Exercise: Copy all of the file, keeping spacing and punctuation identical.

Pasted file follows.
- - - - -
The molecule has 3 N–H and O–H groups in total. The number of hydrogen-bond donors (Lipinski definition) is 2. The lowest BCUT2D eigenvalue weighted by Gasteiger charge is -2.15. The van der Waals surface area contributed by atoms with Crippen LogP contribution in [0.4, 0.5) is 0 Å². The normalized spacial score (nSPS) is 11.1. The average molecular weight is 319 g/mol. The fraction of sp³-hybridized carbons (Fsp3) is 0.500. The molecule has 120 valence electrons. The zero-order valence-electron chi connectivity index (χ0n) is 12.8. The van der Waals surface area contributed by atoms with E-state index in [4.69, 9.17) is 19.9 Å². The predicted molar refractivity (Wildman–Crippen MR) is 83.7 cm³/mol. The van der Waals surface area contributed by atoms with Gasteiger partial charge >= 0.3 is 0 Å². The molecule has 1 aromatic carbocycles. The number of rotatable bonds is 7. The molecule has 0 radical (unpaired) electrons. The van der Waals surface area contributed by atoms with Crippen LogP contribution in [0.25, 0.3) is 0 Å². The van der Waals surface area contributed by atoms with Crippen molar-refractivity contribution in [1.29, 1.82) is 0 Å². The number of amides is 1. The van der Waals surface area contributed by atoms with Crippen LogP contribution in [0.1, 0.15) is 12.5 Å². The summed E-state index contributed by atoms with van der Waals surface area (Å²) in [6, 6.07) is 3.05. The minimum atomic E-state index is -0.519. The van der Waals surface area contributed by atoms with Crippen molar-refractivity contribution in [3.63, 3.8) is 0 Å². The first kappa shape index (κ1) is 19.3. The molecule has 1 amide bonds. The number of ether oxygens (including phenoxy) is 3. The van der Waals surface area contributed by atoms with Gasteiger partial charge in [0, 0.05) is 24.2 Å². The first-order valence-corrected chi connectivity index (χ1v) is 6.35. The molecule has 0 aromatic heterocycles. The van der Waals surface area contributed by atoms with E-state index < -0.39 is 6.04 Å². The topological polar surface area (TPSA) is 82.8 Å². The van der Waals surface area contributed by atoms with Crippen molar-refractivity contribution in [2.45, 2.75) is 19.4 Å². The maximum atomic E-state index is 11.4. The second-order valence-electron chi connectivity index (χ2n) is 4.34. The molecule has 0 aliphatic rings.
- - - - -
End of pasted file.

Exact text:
The molecule has 3 N–H and O–H groups in total. The number of hydrogen-bond donors (Lipinski definition) is 2. The lowest BCUT2D eigenvalue weighted by Gasteiger charge is -2.15. The van der Waals surface area contributed by atoms with Crippen LogP contribution in [0.4, 0.5) is 0 Å². The normalized spacial score (nSPS) is 11.1. The average molecular weight is 319 g/mol. The fraction of sp³-hybridized carbons (Fsp3) is 0.500. The molecule has 120 valence electrons. The zero-order valence-electron chi connectivity index (χ0n) is 12.8. The van der Waals surface area contributed by atoms with E-state index in [4.69, 9.17) is 19.9 Å². The predicted molar refractivity (Wildman–Crippen MR) is 83.7 cm³/mol. The van der Waals surface area contributed by atoms with Gasteiger partial charge >= 0.3 is 0 Å². The molecule has 1 aromatic carbocycles. The number of rotatable bonds is 7. The molecule has 0 radical (unpaired) electrons. The van der Waals surface area contributed by atoms with Crippen LogP contribution in [0.25, 0.3) is 0 Å². The van der Waals surface area contributed by atoms with Crippen molar-refractivity contribution in [1.29, 1.82) is 0 Å². The number of amides is 1. The van der Waals surface area contributed by atoms with Crippen LogP contribution in [0.1, 0.15) is 12.5 Å². The summed E-state index contributed by atoms with van der Waals surface area (Å²) in [6, 6.07) is 3.05. The minimum atomic E-state index is -0.519. The van der Waals surface area contributed by atoms with Crippen molar-refractivity contribution in [3.63, 3.8) is 0 Å². The first kappa shape index (κ1) is 19.3. The molecule has 1 amide bonds. The number of ether oxygens (including phenoxy) is 3. The van der Waals surface area contributed by atoms with Gasteiger partial charge in [0, 0.05) is 24.2 Å². The first-order valence-corrected chi connectivity index (χ1v) is 6.35. The molecule has 0 aromatic heterocycles. The van der Waals surface area contributed by atoms with E-state index < -0.39 is 6.04 Å². The topological polar surface area (TPSA) is 82.8 Å². The van der Waals surface area contributed by atoms with Crippen molar-refractivity contribution in [2.45, 2.75) is 19.4 Å². The maximum atomic E-state index is 11.4. The second-order valence-electron chi connectivity index (χ2n) is 4.34. The molecule has 0 aliphatic rings.